RNC Chair Candidate Steele Attacked By Social Conservative

A member of the Republican National Committee has written a highly critical email to fellow members regarding chair candidate Michael Steele, arguing that the former Maryland Lieutenant Governor is far out of line with social conservative values and should not be trusted to take over the chairman's post.

The letter, written by James Bopp Jr., an Indiana Republican and counsel at the National Right to Life Committee, was sent to RNC Conservative Steering Committee members just days before the RNC members vote on the next head of the committee. In a missive of over 2,500 words, Bopp picks apart Steele's previous work on the Republican Leadership Council -- a centrist organization -- and makes the argument that it is disqualifying for his candidacy.

"My concern is that we need a RNC Chairman who is able to unify all branches of the conservative movement within the RNC," writes Bopp. "Unfortunately, there are those who want to divide the conservative movement by pitting fiscal conservatives against social conservatives, and ultimately to drive social conservatives out of the Republican Party. I count Christie Todd Whitman and John Danforth in that group. They founded the Republican Leadership Council to wrestle "control" of the Party away from "social fundamentalist." That Michael Steele helped start this group, and actively supported it, means he was at least willing to aid and abet this cause."

In 2006, Steele helped revive the Republican Leadership Council, before leaving roughly a year and a half later over what he described as ideological differences.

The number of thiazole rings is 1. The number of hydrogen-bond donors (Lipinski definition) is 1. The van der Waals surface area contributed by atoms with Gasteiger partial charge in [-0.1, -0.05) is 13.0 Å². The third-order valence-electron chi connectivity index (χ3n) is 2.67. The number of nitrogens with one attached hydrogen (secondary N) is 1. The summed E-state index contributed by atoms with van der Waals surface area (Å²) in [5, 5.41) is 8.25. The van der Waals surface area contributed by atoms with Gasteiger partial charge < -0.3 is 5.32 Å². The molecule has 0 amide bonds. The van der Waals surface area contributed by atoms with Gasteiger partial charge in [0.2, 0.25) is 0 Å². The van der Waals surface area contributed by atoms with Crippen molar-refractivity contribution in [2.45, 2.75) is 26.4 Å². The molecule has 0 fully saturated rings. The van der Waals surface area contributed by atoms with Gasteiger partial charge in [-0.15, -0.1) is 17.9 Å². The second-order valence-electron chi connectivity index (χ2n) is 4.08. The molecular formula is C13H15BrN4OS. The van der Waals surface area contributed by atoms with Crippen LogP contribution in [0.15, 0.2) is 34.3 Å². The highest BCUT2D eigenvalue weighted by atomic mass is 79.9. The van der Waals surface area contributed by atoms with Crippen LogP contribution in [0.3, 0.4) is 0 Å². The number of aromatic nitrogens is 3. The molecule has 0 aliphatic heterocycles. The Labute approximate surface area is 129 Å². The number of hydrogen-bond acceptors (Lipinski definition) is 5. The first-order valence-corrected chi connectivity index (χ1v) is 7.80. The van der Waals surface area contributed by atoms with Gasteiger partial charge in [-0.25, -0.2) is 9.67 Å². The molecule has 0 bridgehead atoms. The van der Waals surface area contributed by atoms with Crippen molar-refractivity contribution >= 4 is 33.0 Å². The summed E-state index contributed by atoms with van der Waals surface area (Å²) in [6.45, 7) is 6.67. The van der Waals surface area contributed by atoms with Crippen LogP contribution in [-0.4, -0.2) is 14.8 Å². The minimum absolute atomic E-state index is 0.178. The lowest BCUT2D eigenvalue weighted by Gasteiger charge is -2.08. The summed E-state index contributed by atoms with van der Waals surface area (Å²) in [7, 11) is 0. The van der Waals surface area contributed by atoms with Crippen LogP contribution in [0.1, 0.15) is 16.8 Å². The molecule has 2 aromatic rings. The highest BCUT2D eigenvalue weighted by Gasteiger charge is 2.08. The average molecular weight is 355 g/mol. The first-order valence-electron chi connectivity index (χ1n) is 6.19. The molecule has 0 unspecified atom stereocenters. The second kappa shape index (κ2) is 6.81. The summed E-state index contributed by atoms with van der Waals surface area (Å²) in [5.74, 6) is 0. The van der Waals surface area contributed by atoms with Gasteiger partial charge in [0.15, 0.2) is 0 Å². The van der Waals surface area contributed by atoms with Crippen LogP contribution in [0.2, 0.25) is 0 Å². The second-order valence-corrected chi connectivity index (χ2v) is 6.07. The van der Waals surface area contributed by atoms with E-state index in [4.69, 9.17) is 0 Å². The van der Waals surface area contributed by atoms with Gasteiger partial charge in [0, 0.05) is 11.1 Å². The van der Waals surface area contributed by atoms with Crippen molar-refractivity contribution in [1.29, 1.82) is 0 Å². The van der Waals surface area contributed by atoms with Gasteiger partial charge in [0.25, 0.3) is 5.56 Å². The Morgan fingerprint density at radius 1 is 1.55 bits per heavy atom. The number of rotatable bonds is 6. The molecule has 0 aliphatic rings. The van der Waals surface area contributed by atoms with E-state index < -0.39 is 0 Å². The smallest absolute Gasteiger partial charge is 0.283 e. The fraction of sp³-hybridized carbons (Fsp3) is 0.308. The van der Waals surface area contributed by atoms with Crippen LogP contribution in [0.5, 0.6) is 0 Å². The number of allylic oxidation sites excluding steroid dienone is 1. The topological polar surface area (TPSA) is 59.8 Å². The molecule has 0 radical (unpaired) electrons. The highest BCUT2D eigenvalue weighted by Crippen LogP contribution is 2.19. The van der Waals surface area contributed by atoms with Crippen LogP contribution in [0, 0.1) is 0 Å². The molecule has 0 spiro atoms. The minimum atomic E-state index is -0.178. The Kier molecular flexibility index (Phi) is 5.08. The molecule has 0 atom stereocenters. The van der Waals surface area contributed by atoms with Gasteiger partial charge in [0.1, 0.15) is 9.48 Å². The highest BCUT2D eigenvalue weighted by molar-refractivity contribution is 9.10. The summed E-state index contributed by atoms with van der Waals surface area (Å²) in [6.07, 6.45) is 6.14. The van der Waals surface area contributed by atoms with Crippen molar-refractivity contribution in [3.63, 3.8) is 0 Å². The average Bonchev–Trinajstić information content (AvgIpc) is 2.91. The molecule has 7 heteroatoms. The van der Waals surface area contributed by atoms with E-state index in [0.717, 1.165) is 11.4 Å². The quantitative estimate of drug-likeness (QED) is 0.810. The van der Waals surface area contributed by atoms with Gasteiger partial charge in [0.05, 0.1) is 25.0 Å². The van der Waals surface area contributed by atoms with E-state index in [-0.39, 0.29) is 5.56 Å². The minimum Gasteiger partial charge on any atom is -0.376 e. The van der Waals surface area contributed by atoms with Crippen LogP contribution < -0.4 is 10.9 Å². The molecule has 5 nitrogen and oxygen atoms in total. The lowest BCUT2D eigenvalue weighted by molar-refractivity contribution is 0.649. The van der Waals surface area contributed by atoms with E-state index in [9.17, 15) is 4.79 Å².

Bopp's email, sent by a Republican source to the Huffington Post, comes as Steele appears to be struggling to gain traction in the wide-open field for RNC chair. The Maryland Republican was forced to email members of the committee on Monday to deny a rumor that he was "making a deal with Chairman Mike Duncan" -- which would have been a recognition of poor standing among his fellow candidates.

More broadly, however, Bopp's letter is a reflection of the difficult, soul-searching debate in which RNC is currently engaged. The organization is divided between those who want to broaden the party beyond its base and those who won't tolerate any leader who is not a social conservative. None of the six prospective chairman have been able to materialize a unifying platform.

South Carolina GOP Chair Katon Dawson has run, primarily, on his capacity to manage a party, raise money, and win elections. As an added bonus, he is conservative. Competitors are sending out fake USA Today covers trashing him as the "Whites Only" candidate -- a reference to his membership in a restrictive country club. Former Ohio Attorney General Ken Blackwell also has some backing in this community. And current chairman Mike Duncan can claim roots among social conservatives. Saul Anuzis, the chair of the Michigan GOP, has run a largely outside-the-party, pro-technology campaign, positioning himself as the candidate who could move the RNC away from its southern roots.

In this context, the Bopp email is something akin to a call to arms for the socially conservative. He cites archived examples (the original content was removed) of the RLC's website to prove the extent of Steele's involvement with the group, and directly challenges Steele on five fronts:

• The fact that the Republican Leadership Council was "unfriendly" to social conservatives was obvious from the beginning.
• The involvement of the RLC in contested Republican primaries was one of its central purposes.
• Steele's involvement in the RLC was not just some favor to a friend or some casual meet and greet.
• Steele's call to prohibit conservative RNC members from meeting is consistent with his apparent hostility to social conservatives' involvement in the Republican Party.

"Steele's involvement with the RLC ultimately raises a serious concern about his commitment to bringing unity among the members of the RNC," Bopp concludes. "My goal is to unite all conservatives, social, fiscal and national defense, behind the Republican Party, and to unite all members of the Republican party behind our next Chairman. Steele's involvement in the RLC and his subsequent commitment to stop conservatives from meeting suggests that he will be unwilling and unable to do so."

Neither Bopp nor Steele's offices could be immediately reached for comment.